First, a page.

Reviewing the process for consent decisions

Well, there’s an “expand” function at the top post where it quotes the “solution”, so you can expand there and still be looking at the top post, not the actual decision post.

On tags

I agree that we should use tags specific to circles. But let’s populate those as we clarify and make more use of circles. So, let’s go with #decision for now, set all team members to watch that, and only use it when we have a decision-point (not during proposal development).

I made a tag group for Sociocracy processes, by the way. We can keep #proposal as a tag just for organizing even if we haven’t agreed on a formal use of it yet (but we should use it to mark wherever we know that we’re discussing a proposal). When we have a decision that is only for a particular circle, we’ll then make the appropriate circlename-decision tag.

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If this were a formal proposal, I would “consent, with (serious) concern.”

Concern: This seems like a lot more complexity than necessary.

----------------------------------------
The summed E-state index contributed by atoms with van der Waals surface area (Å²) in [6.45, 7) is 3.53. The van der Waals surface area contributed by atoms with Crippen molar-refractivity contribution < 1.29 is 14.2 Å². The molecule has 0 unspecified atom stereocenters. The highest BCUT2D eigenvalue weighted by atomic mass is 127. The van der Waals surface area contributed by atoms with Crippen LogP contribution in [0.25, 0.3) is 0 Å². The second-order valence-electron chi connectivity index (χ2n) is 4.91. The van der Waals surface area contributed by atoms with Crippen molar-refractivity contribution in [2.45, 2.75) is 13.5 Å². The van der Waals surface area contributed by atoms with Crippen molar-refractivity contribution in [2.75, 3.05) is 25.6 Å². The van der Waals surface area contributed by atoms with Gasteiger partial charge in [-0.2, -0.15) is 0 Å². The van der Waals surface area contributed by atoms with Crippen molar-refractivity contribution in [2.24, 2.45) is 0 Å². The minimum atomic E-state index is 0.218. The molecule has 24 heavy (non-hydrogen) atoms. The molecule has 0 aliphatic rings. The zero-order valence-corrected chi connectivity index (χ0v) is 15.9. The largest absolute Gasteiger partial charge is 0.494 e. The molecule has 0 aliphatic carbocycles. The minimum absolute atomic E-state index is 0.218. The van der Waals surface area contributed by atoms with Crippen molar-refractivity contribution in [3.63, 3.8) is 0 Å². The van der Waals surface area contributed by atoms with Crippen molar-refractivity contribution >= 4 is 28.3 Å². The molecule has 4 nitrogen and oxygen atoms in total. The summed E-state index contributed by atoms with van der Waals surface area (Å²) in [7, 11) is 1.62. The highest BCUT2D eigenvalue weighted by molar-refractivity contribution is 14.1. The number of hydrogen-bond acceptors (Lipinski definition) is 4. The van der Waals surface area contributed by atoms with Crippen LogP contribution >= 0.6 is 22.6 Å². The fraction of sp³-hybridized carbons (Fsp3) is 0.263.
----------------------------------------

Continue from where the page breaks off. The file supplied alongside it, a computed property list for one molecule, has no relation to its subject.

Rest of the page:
• One tag, #driver,[1] applied to any post where the objective is to finalize a proposal and have a consent decision.
  • When we are ready to have a consent decision, post the full text of the proposal, tag @ team, and mark that post as the solution.
  • When the voting period is over, remove the #driver tag.

This has the following outcomes:

  • All team members would receive a ping when their input is requested, with a different icon in the notification (@ vs an arrow), making it clear their input is requested.
  • You can see all decisions in progress by viewing topics with the #driver tag.
    • From there, you can see which are being voted on (solution is marked).

  1. I'm not sure if this is the right name ↩︎

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But this is no more complex than Sociocracy ideas themselves. Tags should not be thought of as complex, they are a simple tool we should readily use.

Drivers and Proposals are not the same thing. The idea is indeed to apply tags to posts where driver statements or proposals are getting worked on towards a consent-decision. I see no reason not to have separate #driver vs #proposal tags since they are different steps.

This really gets to my point: driver statements being developed is a different thing than developing proposals. The concept otherwise works, but we should have both tags.

I think maybe the better option is to keep the #driver and #proposal tags but use “solution” correctly: mark the final driver statement or accepted proposal. Then, we can see in-progress ones by seeing unsolved topics with those tags.